Read/hear the full story.

- Peter Hirschfeld

8. Syrian family who arrived in Rutland as refugees get their new home

Habitat for Humanity is celebrating the completion of their latest home in Rutland, which helps fulfill a dream for a Syrian family who arrived in Rutland with nothing.

Hazar Mansour and her husband Hussam Alhallak not only purchased the cream-colored, energy efficient home in Rutland, but they helped Habitat for Humanity volunteers build it.

The couple and two of their children arrived in Rutland from Syria in January 2017 as refugees. Today, both parents work as accountants.

More from VPR: 'Magical Place For Us': Syrian Family Finds New Home In Rutland

Habitat for Humanity volunteer Dick Malley of Pawlet was one of 145 people who worked on the project, and says he’s thrilled to see the family in their new home.

“Their story is nothing short of inspirational. I get goosebumps when I think about what they’ve been through,” Malley said. “Their faith and hard work, what a tremendous testimony to them and to our community that it has worked out so wonderfully.”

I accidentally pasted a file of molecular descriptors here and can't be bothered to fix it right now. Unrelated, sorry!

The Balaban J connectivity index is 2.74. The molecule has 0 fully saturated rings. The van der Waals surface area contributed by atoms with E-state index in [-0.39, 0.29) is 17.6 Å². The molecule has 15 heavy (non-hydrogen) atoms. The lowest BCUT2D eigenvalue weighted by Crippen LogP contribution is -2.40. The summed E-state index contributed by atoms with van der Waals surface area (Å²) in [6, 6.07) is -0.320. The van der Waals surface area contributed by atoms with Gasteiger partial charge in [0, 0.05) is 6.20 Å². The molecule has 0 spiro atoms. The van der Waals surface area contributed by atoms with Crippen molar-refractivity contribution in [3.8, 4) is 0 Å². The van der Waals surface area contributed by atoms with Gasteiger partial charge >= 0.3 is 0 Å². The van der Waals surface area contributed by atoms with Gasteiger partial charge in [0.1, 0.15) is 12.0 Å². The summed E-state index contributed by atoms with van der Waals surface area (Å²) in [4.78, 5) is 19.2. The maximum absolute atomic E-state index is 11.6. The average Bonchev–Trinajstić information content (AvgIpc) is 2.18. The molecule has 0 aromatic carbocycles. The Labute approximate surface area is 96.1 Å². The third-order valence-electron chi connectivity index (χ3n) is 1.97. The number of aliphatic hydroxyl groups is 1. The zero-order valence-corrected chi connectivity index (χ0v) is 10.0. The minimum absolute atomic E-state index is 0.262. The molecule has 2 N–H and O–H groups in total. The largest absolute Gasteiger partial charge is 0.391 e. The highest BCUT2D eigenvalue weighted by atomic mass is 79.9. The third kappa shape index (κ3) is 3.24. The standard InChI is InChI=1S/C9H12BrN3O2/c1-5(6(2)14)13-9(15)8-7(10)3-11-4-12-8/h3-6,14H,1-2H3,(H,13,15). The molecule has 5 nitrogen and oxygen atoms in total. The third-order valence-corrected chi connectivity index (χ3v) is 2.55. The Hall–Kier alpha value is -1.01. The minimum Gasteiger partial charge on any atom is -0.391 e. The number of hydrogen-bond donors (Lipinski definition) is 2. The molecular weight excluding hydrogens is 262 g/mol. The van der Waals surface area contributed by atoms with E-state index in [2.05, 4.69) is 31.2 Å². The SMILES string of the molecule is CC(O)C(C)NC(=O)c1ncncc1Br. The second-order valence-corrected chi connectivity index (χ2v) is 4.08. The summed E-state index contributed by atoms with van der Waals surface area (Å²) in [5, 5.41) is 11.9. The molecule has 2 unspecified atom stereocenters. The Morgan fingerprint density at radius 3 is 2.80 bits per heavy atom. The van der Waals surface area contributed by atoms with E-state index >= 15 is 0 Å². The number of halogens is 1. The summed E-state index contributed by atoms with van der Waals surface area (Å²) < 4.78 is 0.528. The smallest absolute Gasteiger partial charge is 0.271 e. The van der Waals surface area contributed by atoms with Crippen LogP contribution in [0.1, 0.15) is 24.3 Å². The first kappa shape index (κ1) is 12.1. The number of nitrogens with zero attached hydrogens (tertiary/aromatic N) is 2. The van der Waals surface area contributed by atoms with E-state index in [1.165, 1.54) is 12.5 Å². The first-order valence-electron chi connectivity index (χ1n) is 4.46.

Construction on the house was delayed because of COVID-19. A virtual dedication will be held Saturday. 

- Nina Keck

9. Health Commissioner: Get your flu shot

Vermont’s top health official is urging residents to get this year’s flu vaccine.

Health Commissioner Mark Levine says he recommends anyone older than six months get this year’s shot. He says the ongoing COVID-19 pandemic makes it even more important for people to get vaccinated.

“We don’t how common it might be to get the flu and COVID,” Levine said. “We also don’t know whether a surge in cases of COVID and the flu could happen at the same time, a so-called “twin-demic” that could realistically overwhelm anybody’s health care system.”

Levine says the Health Department has more doses of the vaccine than usual and that they’ll be doing community outreach to make sure everyone has an opportunity to get the shot.

He says in an average year, about half the population gets a flu shot – but this year, he hopes that number will be closer to 60% or 70%.

- Liam Elder-Connors